The history of Kaziranga as a protected area can be traced back to 1904, when Mary Curzon, Baroness Curzon of Kedleston, the wife of the Viceroy of India,Lord Curzon of Kedleston, visited the area. After failing to see a single rhinoceros, for which the area was renowned, she persuaded her husband to take urgent measures to protect the dwindling species which he did by initiating planning for their protection.
On 1 June 1905, the Kaziranga Proposed Reserve Forest was created with an area of 232 sq km (90 sq mi). Over the next three years, the park area was extended by 152 sq km (59 sq mi), to the banks of the Brahmaputra River. In 1908, Kaziranga was designated a Reserve Forest. In 1916, it was redesignated as a game sanctuary -The Kaziranga Game Sanctuary -and remained so till 1938, when hunting was prohibited and visitors were permitted to enter the park.
The Kaziranga Game Sanctuary was renamed the Kaziranga Wildlife Sanctuary in 1950 by P. D. Stracey, the forest conservationist, in order to rid the name of hunting connotations. In 1954, the government of Assam passed the Assam (Rhinoceros) Bill, which imposed heavy penalties for rhinoceros poaching. Fourteen years later, in 1968, the state government passed the Assam National Park Act of 1968, declaring Kaziranga a designated national park. The 430 sq km (166 sq mi) park was given official status by the central government on 11 February 1974. In 1985, Kaziranga was declared a World Heritage Site by UNESCO for its unique natural environment.
Kaziranga has been the target of several natural and man-made calamities in recent decades. Floods caused by the overflow of the river Brahmaputra, leading to significant losses of animal life. Encroachment by people along the periphery has also led to a diminished forest cover and a loss of habitat.
Kaziranga contains significant breeding populations of 35 mammalian species, of which 15 are threatened as per the IUCN Red List. The park has the distinction of being home to the world’s largest population of the Greater One-Horned Rhinoceros (1,855), wild Asiatic water buffalo (1,666) and eastern swamp deer (468). Significant populations of large herbivores include elephants (1,940), gaur (30) and sambar (58). Small herbivores include the Indian muntjac, wild boar, and hog deer. Kaziranga has the largest population of the Wild water buffalo anywhere accounting for about 57% of the world population.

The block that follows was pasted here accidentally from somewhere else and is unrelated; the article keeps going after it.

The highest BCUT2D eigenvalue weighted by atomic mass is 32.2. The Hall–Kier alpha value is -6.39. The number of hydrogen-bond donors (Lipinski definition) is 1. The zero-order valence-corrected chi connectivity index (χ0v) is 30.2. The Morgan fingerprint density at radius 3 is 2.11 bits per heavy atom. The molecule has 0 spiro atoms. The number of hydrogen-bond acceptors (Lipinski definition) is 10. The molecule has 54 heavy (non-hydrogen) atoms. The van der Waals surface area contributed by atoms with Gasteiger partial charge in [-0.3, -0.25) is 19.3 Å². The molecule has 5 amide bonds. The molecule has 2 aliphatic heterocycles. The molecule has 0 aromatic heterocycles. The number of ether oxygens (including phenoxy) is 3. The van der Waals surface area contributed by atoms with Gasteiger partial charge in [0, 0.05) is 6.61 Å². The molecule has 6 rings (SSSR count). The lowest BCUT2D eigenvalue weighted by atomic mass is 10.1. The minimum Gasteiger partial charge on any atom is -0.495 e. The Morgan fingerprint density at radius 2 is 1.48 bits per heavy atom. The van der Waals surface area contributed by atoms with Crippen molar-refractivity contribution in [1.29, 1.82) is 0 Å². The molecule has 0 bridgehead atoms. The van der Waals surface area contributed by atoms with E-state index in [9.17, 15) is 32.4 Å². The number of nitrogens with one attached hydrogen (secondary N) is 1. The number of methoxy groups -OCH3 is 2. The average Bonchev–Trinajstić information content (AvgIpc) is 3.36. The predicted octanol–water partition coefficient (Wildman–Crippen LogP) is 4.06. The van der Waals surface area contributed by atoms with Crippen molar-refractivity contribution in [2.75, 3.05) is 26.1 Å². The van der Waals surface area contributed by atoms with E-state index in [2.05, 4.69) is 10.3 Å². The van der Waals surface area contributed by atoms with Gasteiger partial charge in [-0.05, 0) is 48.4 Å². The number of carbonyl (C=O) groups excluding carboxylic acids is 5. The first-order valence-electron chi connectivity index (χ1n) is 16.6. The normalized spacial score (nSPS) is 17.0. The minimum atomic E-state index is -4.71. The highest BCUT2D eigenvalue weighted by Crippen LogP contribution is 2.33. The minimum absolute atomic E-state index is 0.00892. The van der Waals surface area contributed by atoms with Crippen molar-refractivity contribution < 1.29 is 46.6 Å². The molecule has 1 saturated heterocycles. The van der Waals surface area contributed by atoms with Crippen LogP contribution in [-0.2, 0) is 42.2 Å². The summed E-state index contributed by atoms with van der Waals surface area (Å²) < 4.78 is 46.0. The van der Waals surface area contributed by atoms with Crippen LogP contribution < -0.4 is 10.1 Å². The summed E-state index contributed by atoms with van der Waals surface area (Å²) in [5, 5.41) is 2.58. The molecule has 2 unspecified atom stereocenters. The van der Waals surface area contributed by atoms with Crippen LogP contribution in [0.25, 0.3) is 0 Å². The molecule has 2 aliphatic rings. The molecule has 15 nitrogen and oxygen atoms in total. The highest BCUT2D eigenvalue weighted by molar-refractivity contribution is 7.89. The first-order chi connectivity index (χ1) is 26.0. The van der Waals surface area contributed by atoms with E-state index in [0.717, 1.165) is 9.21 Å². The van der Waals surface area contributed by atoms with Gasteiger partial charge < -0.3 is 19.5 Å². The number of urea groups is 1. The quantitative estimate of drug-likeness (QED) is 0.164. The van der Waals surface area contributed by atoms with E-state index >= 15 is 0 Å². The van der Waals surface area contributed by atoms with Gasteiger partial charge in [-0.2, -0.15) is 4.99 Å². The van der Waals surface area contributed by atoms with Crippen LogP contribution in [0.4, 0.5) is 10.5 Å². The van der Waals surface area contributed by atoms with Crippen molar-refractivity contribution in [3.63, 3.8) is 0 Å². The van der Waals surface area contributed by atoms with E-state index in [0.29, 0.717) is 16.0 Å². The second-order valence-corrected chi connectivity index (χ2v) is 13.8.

Kaziranga is one of the few wild breeding areas outside Africa for multiple species of large cats, such as Indian tigers and leopards. Kaziranga was declared a Tiger Reserve in 2006 and has the highest density of tigers in the world (one per five km2), with a population of 118,according to the latest census. Other felids include the jungle cat, fishing cat, and leopard cat. Small mammals include the rare hispid hare, Indian gray mongoose, small Indian mongooses, large Indian civet, small Indian civets, Bengal fox, golden jackal, sloth bear, Chinese pangolin, Indian pangolins, hog badger, Chinese ferret badgers, and particoloured flying squirrel. Nine of the 14 primate species found in India occur in the park. Prominent among them are the Assamese macaque, capped and golden langur, as well as the only ape found in India, the hoolock gibbon. Kaziranga’s rivers are also home to the endangered Ganges dolphin.
Kaziranga has been identified by Birdlife International as an Important Bird Area. It is home to a variety of migratory birds, water birds, predators, scavengers, and game birds. Birds such as the lesser white-fronted goose,ferruginous duck, Baer’s pochard duck and lesser adjutant, greater adjutant, black-necked stork, and Asian open-bill stork migrate from Central Asia to the park during winter. Riverine birds include the Blyth’s kingfisher, white-bellied heron, Dalmatian pelican, spot-billed pelican, Nordmann’s greenshank, and black-bellied tern. Birds of prey include the rare eastern imperial, greater spotted, white-tailed, Pallas’s fish eagle, grey-headed fish eagle, and the lesser kestrel.
Kaziranga was once home to seven species of vultures, but the vulture population reached near extinction, supposedly by feeding on animal carcasses containing the drug Diclofenac. Only the Indian vulture, slender-billed vulture, and Indian white-rumped vulture have survived. Game birds include the swamp francolin, Bengal florican, and pale-capped pigeon.
Other families of birds inhabiting Kaziranga include the great Indian hornbill and wreathed hornbill, Old World babblers such as Jerdon’s and marsh babblers, weaver birds such as the common baya weaver, threatened Finn’s weavers, thrushes such as Hodgson’s bushchat and Old World warblers such as the bristled grass-bird. Other threatened species include the black-breasted parrotbill and the rufous-vented prinia.
Two of the largest snakes in the world, the reticulated python and rock python, as well as the longest venomous snake in the world, the king cobra, inhabit the park. Other snakes found here include the Indian cobra, monocled cobra,Russell’s viper, and the common krait. Monitor lizard species found in the park include the Bengal monitor and the water monitor. Other reptiles include fifteen species of turtle, such as the endemic Assam roofed turtle and one species of tortoise, the brown tortoise. 42 species of fish are found in the area, including the Tetraodon.